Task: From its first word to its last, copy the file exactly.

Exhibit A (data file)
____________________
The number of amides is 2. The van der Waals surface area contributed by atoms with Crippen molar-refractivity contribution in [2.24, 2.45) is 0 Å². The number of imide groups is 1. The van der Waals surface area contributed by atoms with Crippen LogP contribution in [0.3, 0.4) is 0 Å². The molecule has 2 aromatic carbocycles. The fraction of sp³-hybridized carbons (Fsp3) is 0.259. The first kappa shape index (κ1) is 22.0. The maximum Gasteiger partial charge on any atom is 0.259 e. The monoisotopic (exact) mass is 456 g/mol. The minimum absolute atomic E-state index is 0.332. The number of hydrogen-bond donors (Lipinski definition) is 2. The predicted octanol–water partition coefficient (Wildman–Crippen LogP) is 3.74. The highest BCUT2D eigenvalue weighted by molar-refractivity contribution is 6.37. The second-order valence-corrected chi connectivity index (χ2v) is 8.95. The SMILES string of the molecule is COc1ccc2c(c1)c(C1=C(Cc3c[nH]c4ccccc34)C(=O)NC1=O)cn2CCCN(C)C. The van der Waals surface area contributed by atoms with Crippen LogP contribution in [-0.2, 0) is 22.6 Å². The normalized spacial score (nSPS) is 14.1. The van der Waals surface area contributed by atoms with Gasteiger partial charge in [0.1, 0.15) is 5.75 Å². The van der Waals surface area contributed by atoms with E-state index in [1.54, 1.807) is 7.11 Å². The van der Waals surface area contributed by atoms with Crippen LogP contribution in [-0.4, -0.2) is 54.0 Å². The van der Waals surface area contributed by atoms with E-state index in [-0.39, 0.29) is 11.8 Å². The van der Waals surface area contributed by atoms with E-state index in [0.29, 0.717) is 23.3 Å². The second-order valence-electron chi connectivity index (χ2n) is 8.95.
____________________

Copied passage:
The number of amides is 2. The van der Waals surface area contributed by atoms with Crippen molar-refractivity contribution in [2.24, 2.45) is 0 Å². The number of imide groups is 1. The van der Waals surface area contributed by atoms with Crippen LogP contribution in [0.3, 0.4) is 0 Å². The molecule has 2 aromatic carbocycles. The fraction of sp³-hybridized carbons (Fsp3) is 0.259. The first kappa shape index (κ1) is 22.0. The maximum Gasteiger partial charge on any atom is 0.259 e. The monoisotopic (exact) mass is 456 g/mol. The minimum absolute atomic E-state index is 0.332. The number of hydrogen-bond donors (Lipinski definition) is 2. The predicted octanol–water partition coefficient (Wildman–Crippen LogP) is 3.74. The highest BCUT2D eigenvalue weighted by molar-refractivity contribution is 6.37. The second-order valence-corrected chi connectivity index (χ2v) is 8.95. The SMILES string of the molecule is COc1ccc2c(c1)c(C1=C(Cc3c[nH]c4ccccc34)C(=O)NC1=O)cn2CCCN(C)C. The van der Waals surface area contributed by atoms with Crippen LogP contribution in [-0.2, 0) is 22.6 Å². The normalized spacial score (nSPS) is 14.1. The van der Waals surface area contributed by atoms with Gasteiger partial charge in [0.1, 0.15) is 5.75 Å². The van der Waals surface area contributed by atoms with E-state index in [1.54, 1.807) is 7.11 Å². The van der Waals surface area contributed by atoms with Crippen LogP contribution in [-0.4, -0.2) is 54.0 Å². The van der Waals surface area contributed by atoms with E-state index in [-0.39, 0.29) is 11.8 Å². The van der Waals surface area contributed by atoms with E-state index in [0.29, 0.717) is 23.3 Å². The second-order valence-electron chi connectivity index (χ2n) is 8.95.